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Inclusive Capitalism: How we can make independence work for everyone

David G. Green, February 2017

The UK is taking back its independence at a time when some of the unspoken assumptions of recent times are shifting. To speak of the political left or the political right no longer has a clear meaning. Some say that the real divide is between globalisation and nationalism, but this distinction fails to capture what is really at stake, namely the accountability of political power.

In this new book, David G. Green argues that the challenge today is not to choose between the left and the right, the market and the state, open or closed societies, or free trade and protection. Rather, it is to decide whether we want the overwhelming concentration of unaccountable power, or dispersed and accountable power in national democracies in which rulers are temporary office holders who act as trustees for the people themselves.

The main threat to the success of Brexit therefore is that the government will be paralysed by the economic ideology of market fundamentalism. This system of beliefs regards government as always and everywhere the enemy of freedom, and our economic life as a set of axiomatic relationships that can be understood only with the special insight of economists. The ‘four freedoms’ of the EU – the freedom of movement for goods, services, capital and labour – are based on this ideology. They are really the four shibboleths of market fundamentalism.

Brexit provides the UK with an opportunity to break free of market fundamentalism and to embrace a new Inclusive Capitalism – an economic and political system compatible with democracy, personal freedom, international peace, and a market economy that is inclusive rather than extractive. This system recognises that a market economy is not a natural outcome found in the absence of intervention by the state. Rather, it is an achievement of legislation and public policy. We need continuously to refine the laws and institutions of business and commerce.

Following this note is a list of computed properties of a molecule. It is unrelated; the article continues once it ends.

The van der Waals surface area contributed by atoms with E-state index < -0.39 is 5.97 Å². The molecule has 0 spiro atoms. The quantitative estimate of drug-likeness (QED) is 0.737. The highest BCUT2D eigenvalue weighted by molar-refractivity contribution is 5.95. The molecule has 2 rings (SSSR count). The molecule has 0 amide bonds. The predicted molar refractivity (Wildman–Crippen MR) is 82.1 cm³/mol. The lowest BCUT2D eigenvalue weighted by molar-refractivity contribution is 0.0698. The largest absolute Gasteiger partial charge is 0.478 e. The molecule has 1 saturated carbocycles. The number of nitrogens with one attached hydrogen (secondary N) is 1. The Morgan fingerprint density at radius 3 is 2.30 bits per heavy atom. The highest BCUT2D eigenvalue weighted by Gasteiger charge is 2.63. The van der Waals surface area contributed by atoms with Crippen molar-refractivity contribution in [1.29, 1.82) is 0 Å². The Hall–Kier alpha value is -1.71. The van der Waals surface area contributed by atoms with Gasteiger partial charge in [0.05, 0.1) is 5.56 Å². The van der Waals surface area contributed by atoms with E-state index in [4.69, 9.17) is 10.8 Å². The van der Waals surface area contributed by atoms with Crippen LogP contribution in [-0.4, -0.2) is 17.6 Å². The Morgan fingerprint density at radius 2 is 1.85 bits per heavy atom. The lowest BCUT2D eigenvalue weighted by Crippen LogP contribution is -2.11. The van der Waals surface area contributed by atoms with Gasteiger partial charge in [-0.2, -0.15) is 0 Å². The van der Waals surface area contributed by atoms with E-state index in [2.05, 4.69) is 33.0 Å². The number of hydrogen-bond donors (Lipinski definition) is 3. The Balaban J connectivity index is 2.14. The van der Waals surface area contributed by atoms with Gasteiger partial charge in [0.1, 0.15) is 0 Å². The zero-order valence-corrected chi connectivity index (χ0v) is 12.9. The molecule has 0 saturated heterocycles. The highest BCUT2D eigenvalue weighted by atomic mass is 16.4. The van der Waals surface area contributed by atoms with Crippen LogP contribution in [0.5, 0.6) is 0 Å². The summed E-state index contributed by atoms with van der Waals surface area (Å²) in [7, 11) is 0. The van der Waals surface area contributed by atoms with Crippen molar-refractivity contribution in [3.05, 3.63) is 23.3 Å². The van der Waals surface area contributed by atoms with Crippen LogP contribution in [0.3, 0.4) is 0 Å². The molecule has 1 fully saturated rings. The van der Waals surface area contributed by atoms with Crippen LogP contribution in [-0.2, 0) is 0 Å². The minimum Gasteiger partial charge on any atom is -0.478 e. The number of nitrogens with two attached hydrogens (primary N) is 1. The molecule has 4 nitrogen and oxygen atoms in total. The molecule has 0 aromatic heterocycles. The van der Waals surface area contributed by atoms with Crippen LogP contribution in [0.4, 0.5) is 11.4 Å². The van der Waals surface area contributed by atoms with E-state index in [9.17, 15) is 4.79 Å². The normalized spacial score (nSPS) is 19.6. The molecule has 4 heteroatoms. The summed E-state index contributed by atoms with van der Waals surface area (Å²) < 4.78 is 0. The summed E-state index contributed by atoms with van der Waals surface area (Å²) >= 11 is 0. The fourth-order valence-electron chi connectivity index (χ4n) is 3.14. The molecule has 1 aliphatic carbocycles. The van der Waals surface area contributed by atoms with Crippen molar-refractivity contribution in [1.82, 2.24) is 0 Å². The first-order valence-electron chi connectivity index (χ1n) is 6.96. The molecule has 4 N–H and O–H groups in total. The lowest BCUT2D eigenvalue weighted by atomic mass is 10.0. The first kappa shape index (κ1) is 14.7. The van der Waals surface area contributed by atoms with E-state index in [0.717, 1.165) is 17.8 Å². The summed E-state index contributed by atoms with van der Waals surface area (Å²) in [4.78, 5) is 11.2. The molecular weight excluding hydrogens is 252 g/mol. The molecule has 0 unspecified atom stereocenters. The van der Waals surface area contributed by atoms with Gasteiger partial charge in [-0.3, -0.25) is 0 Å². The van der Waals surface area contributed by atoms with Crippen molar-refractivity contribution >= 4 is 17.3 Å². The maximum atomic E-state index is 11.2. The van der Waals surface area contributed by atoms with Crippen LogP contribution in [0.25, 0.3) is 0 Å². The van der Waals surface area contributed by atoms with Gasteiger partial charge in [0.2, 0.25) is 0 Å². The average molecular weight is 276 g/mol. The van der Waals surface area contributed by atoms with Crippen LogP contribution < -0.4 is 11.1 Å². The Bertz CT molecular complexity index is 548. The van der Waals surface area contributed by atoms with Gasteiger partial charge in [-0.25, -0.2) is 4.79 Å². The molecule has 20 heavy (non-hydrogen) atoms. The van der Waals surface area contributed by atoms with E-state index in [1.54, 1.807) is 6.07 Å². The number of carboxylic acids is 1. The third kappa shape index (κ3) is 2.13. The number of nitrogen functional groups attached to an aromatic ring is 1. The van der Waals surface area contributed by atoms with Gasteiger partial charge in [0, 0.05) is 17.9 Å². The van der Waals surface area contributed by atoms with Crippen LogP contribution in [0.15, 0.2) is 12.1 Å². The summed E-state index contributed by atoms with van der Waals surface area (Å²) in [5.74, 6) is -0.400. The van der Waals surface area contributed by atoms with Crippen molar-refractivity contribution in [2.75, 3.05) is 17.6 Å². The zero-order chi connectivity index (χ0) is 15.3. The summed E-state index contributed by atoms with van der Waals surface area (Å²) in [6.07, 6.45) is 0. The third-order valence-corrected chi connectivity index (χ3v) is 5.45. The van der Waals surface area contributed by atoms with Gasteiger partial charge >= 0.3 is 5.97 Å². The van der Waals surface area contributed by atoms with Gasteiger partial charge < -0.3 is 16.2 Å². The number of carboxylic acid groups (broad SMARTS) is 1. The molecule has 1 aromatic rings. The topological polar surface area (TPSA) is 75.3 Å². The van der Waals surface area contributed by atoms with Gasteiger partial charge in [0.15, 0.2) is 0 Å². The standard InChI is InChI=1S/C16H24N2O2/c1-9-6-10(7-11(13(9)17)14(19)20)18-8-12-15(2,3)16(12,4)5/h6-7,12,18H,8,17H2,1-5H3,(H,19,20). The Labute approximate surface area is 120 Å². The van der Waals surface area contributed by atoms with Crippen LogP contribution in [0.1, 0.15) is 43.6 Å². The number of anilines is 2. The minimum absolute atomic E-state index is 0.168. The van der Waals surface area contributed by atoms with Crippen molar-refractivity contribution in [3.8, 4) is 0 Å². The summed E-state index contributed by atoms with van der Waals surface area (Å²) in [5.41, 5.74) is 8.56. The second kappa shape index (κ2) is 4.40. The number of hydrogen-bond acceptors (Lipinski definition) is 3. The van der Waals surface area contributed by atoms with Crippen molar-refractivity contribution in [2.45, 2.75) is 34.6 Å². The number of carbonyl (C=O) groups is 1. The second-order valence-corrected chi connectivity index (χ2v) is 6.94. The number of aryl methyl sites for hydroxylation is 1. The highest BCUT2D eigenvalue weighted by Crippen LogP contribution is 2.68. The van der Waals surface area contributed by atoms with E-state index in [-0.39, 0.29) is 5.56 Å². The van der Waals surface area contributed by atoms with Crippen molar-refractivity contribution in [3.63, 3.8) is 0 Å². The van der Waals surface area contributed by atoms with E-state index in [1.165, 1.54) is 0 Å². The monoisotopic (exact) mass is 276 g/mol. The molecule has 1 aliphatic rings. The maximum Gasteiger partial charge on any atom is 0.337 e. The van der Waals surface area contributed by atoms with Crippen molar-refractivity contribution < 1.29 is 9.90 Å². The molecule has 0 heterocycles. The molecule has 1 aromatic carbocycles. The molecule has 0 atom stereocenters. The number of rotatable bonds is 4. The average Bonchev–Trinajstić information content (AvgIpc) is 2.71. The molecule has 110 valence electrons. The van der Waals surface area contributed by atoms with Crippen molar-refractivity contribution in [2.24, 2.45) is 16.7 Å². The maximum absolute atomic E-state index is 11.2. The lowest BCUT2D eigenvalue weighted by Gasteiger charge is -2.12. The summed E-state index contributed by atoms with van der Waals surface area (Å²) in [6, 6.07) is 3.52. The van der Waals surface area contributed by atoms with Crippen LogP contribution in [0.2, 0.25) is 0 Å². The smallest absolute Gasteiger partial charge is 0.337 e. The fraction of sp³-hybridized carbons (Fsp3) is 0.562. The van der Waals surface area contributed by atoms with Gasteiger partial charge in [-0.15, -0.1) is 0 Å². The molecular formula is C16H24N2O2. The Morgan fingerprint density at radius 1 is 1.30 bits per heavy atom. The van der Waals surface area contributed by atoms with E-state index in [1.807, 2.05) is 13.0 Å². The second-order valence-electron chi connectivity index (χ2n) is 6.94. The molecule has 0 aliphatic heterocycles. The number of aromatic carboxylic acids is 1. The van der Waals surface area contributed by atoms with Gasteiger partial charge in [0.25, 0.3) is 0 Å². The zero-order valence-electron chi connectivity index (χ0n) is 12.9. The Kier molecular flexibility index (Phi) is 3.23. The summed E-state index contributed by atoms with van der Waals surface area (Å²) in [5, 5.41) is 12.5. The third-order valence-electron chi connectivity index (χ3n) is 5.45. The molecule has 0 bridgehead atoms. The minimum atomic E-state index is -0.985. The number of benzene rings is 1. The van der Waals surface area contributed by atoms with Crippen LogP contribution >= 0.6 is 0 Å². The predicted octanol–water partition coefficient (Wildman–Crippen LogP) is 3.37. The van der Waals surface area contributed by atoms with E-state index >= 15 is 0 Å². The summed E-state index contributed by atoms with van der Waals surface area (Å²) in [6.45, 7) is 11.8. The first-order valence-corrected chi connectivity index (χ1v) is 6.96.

“Soon our future will be back in our own hands. Our journey to independence gives us the chance to renew our vows as a free people and to look afresh at the problems we face and the opportunities we could seize. Whether we succeed or fail will depend in part on the public policies we pursue, especially those that have the potential to impair or enhance our spirit of enterprise. This book is a contribution to the debate about how we can make the most of Brexit. What economic policies are most likely to lead to prosperity for all, and what are the pitfalls to avoid?” – David G. Green

In the Media

The Spectator: The Conservatives have lost the ability to defend freedom

Reaction: China, trade, and how free-market dogmatism became a smokescreen for self-serving mercantilism

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